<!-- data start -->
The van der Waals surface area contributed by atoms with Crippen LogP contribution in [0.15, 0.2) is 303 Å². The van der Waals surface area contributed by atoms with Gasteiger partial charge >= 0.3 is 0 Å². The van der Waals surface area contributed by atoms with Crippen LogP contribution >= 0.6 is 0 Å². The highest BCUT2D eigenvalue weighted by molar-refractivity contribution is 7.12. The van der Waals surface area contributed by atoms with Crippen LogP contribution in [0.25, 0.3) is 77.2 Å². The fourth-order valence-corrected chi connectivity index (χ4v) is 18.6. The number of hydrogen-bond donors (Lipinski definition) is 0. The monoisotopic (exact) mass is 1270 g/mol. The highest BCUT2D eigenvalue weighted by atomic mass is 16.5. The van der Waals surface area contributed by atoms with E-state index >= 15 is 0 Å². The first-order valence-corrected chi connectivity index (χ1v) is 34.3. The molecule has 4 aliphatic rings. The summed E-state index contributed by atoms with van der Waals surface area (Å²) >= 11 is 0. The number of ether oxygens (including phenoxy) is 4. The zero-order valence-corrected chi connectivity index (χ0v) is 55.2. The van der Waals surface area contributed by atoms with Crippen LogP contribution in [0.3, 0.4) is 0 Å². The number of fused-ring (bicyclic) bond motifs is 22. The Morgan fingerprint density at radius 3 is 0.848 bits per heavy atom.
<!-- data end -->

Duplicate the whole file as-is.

The van der Waals surface area contributed by atoms with Crippen LogP contribution in [0.15, 0.2) is 303 Å². The van der Waals surface area contributed by atoms with Gasteiger partial charge >= 0.3 is 0 Å². The van der Waals surface area contributed by atoms with Crippen LogP contribution >= 0.6 is 0 Å². The highest BCUT2D eigenvalue weighted by molar-refractivity contribution is 7.12. The van der Waals surface area contributed by atoms with Crippen LogP contribution in [0.25, 0.3) is 77.2 Å². The fourth-order valence-corrected chi connectivity index (χ4v) is 18.6. The number of hydrogen-bond donors (Lipinski definition) is 0. The monoisotopic (exact) mass is 1270 g/mol. The highest BCUT2D eigenvalue weighted by atomic mass is 16.5. The van der Waals surface area contributed by atoms with E-state index >= 15 is 0 Å². The first-order valence-corrected chi connectivity index (χ1v) is 34.3. The molecule has 4 aliphatic rings. The summed E-state index contributed by atoms with van der Waals surface area (Å²) >= 11 is 0. The number of ether oxygens (including phenoxy) is 4. The zero-order valence-corrected chi connectivity index (χ0v) is 55.2. The van der Waals surface area contributed by atoms with Crippen LogP contribution in [0.3, 0.4) is 0 Å². The number of fused-ring (bicyclic) bond motifs is 22. The Morgan fingerprint density at radius 3 is 0.848 bits per heavy atom.